Are you an entrepreneur with a new product idea you would like to bring to market? Perhaps you don’t have the production equipment needed to produce your product yourself, or maybe you are hoping to sell or license your idea to a company, but need some initial stock to show sales potential, value, and usefulness.
In these situations, hiring a contract manufacturer may suit your needs. But what is a contract manufacturer and what can you expect from them?
A contract manufacturer is a for-hire firm that will produce a specific quantity of your product for a set fee based on agreed upon specification. The price of the service is based on an estimation of the processes, labor, tooling, and materials costs.
Hiring a contract manufacturer may make sense to startup businesses and self-made entrepreneurs because it takes the lengthy process of manufacturing off their shoulders and entrusts it to a product creation team that has experience in the industry. It also may save a business money because it allows an inventor to not have to purchase manufacturing equipment. Some contract manufacturers may even inventory and ship products, which can be both labor-intensive and cost-prohibitive for a small business.
There are always risks associated with outsourcing, and contract manufacturing is not an exception. Consider speaking to an attorney to go over the business arrangement and ensure you have an understanding of the services you are paying for and their extents and limitations. Generally, keep these words of advice in mind when considering a contract manufacturer:
Don’t Be a Cheapskate
A lower price tag may not always be the best option. This price may just include the bare minimum of necessities for your product, and you will be stuck paying for expensive and necessary add-ons in order for your invention to turn out like you imagined.
It is also possible a low price can be associated with substandard materials or less-than-stellar craftsmanship. Although this is not always the case, be wary when considering an offer that is much lower in price than competitors’ pricing. Be sure you are familiar with the specifications and know exactly what you are getting for the cost.
Bigger Isn’t Always Better
On the other hand, a higher cost may not always be indicative of a higher quality product, just as a big-name manufacturer may not always be the best option for you.
Research many different manufacturers on consumer sites and ask for references from customers who produce products similar to yours. Always compare specifications throughout your top choices to ensure each company is offering comparable materials and labor. If a small, yet reputable company can provide you with the same service and quality materials as a big-name competitor for a better cost, it is worth considering the less expensive, but also lesser-known company.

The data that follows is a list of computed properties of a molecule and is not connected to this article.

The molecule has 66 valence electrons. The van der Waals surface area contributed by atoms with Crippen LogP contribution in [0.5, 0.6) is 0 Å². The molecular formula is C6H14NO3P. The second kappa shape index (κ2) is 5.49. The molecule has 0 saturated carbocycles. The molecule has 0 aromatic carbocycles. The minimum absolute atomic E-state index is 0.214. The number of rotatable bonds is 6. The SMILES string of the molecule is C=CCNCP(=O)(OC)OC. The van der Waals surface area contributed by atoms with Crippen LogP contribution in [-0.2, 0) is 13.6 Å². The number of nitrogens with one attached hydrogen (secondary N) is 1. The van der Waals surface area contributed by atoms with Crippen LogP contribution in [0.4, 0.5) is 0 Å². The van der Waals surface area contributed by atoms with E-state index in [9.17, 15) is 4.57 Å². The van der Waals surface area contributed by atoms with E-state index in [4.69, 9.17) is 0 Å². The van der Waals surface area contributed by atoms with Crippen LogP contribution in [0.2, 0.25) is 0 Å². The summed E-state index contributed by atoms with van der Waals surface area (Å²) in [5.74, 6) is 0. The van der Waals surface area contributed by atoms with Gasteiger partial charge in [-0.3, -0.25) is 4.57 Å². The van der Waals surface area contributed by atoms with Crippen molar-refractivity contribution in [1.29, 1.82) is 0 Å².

Quality Over Quantity
A simple law in manufacturing is the more product you purchase, the less each will cost to produce. This is because the production phase of manufacturing is the most costly since it involves expensive and time-consuming processes and preparation work. Once the machines start to run, the only difference between producing 500 or 5,000 of your product is the raw materials. It may sound appealing to get 10 times more product for only double the cost, but don’t just buy because the price per unit is less.
Think about it like this: when you shop at a bulk-buying club, such as Sam’s Club or Costco, you could buy 20 pounds of ground beef at a cheaper cost per ounce than if you bought it at a local grocer. However, if you don’t use all of the ground beef, you have wasted money and resources. If you buy 5,000 of your product, but only need 500, you’re going to be wasting space in your garage with an overflow of stock and wasting money which could be used on another aspect of your business.
Specify, Specify, Specify
In manufacturing, your job costs are based on a set of agreed-upon specifications; that is, a list of the materials from which your product will be created as well as dimensions and other physical boundaries. These specifications are incredibly important. If there is a communication issue regarding size, color, type of plastic, etc., you may be out thousands of dollars and stuck with a useless product.
For the sake of both parties’ budgets and sanity, go over the specifications in precise detail before signing on the dotted line. Discuss what is to be produced, how it will be created, what materials are to be used (with brand names and weights, if applicable), the time frame from start to finish, who pays for shipping and delivery, and any other details in the production of your product. There is nothing worse than finding out halfway through production the wrong plastic was used or the dimensions are incorrect and having to start over.
Contract manufacturing can be an excellent way to turn your invention into a reality without having to do all the labor yourself; however, be wary as with signing any legally-binding document. When considering contract manufacturing, ensure you’re not paying too little for your chosen services, consider lesser-known as well as big-time manufacturers, avoid paying a lower cost per unit for an excessive amount of product, and review your specifications in painstaking detail to set yourself and your company on the right path.